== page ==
What about the draft compensation?
As mentioned above, the Falcons reportedly want a first round pick for Jones. It’s understandable to some degree considering the stature of the player we’re talking about. Jones is a seven-time Pro Bowler and currently sits at 20th on the NFL’s all-time receiving yards leaderboard with 12,896. His 9.7 yards per target are third among all receivers with at least 400 targets since the league started tracking that stat in 1992.
And while Jones is coming off his worst season since 2013 — primarily due to a nagging hamstring injury that he tried to play through early in the year — he still produced 85.7 yards per game in the nine games he was active for, good for seventh among all pass catchers. When he’s on the field, Jones is still extremely dangerous.
However, at 32 years old and playing on an expensive contract, is he worth a first round pick? Probably not. Stefon Diggs, Odell Beckham Jr., and Amari Cooper are the last three receivers to fetch first round values on the trade market and they were 26, 26, and 24, respectively, when those deals were made. While Jones has a longer and better track record of production than any of those three, he’s also clearly on the back nine of his career.
I’d imagine that Jones will probably still command at least a day two pick though, and it wouldn’t surprise me if he was moved for something like a second and a sweetener — maybe a day three pick or a young starter. Should the Titans be willing to make the deal if that’s the cost?
My answer is a resounding yes here. While Jon Robinson has had an unusually high hit rate in the second round, those picks are statistically about a 50-50 proposition to even become regular starters at the NFL level, much less a high-end producer. Robinson’s hits on Derrick Henry and A.J. Brown have been remarkable and Harold Landry hasn’t provided bad return either, but you’re just as likely to end up with a Kevin Dodd or Austin Johnson as you are a Henry or Brown.
Why Julio Jones and the Titans make sense for each other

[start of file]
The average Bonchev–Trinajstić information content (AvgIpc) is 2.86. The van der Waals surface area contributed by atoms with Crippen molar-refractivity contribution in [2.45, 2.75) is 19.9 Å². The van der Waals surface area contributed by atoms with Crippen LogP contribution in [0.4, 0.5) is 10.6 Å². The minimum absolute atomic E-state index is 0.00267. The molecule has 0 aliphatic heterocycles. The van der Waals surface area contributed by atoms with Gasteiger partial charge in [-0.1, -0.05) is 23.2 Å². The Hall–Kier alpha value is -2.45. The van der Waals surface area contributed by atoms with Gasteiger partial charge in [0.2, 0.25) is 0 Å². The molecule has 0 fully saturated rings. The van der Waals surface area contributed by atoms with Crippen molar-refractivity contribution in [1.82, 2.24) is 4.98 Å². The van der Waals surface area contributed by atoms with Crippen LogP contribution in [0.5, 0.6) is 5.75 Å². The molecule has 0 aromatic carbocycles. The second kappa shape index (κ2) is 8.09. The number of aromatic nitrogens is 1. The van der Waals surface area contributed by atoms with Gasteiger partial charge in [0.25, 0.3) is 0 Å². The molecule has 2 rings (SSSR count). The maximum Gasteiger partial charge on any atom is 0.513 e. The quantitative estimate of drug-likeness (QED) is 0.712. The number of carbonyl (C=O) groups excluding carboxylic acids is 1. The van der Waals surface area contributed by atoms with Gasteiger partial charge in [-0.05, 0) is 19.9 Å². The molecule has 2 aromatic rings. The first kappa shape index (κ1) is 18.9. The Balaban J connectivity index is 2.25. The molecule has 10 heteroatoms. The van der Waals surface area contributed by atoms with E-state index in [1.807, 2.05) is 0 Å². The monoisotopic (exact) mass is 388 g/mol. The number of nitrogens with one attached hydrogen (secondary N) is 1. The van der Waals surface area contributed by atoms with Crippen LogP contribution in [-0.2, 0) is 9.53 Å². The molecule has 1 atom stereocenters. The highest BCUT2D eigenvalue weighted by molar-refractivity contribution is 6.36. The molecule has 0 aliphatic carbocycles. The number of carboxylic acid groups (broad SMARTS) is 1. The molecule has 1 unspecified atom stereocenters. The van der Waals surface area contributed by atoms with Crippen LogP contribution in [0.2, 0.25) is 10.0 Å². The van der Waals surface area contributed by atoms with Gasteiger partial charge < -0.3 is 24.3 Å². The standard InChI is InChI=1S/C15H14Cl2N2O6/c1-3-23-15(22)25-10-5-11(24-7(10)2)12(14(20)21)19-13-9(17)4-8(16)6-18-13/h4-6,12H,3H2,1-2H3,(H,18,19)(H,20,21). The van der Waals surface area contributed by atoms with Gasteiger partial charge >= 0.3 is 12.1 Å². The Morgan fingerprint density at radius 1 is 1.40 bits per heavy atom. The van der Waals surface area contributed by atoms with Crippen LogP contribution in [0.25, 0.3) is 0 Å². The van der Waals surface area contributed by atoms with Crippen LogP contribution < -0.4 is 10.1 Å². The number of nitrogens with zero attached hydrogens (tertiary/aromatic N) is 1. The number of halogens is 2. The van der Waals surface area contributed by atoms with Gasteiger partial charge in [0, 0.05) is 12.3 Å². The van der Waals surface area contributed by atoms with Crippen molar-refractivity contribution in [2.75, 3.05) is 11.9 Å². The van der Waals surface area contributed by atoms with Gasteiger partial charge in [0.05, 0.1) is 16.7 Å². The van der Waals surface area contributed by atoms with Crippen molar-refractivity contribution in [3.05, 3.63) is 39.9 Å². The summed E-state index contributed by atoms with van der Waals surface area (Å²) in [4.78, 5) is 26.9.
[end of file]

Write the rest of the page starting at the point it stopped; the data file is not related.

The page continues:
The Titans worked hard to rebuild their defense this offseason, but they cannot afford a backslide of offense. Not in a league where it’s been four years since a team without a top-10 offense competed in a conference championship game. While I believe the Titans viewed Corey Davis’ production as more of a byproduct of Tannehill, Henry, Brown, and an outstanding offensive line, the fact that they’ve done so little to replace him or Jonnu Smith is at least somewhat concerning. Adding Julio Jones would relieve those concerns considerably.
Even at 32, Jones is still a top-10 wide receiver when he’s on the field. He averaged 1,565 yards per season from 2014 through 2019 and was close to that pace last year before he was finally shut down. How big of an impact did he make when he was able to play through the lingering hamstring issues? Atlanta was 1-10 in games that either missed or was limited. They were 3-2 in games that he played and finished.
The injury issues are, of course, a concern. Jones has frequently appeared on the injury report throughout his career and that’s generally something that only gets worse with age. However, he had played in 49 of a possible 50 games from 2017 through 2019 before battling the hamstring issue in 2020. Hamstring injuries are notoriously difficult to play through and in hindsight it certainly appears that the Falcons should have given Jones more time to recover when the injury initially occurred. Mike Vrabel’s cryptic and cautious approach to managing injuries could be a benefit to Jones, even if it means that the star wide receiver sits out an extra game here and there.
Pairing him with an emerging star in A.J. Brown would give the Titans an elite wide receiver tandem on par with any in the NFL. Throw in Josh Reynolds and Dez Fitzpatrick as rotational pieces and you suddenly have a nice-looking set of weapons for Ryan Tannehill.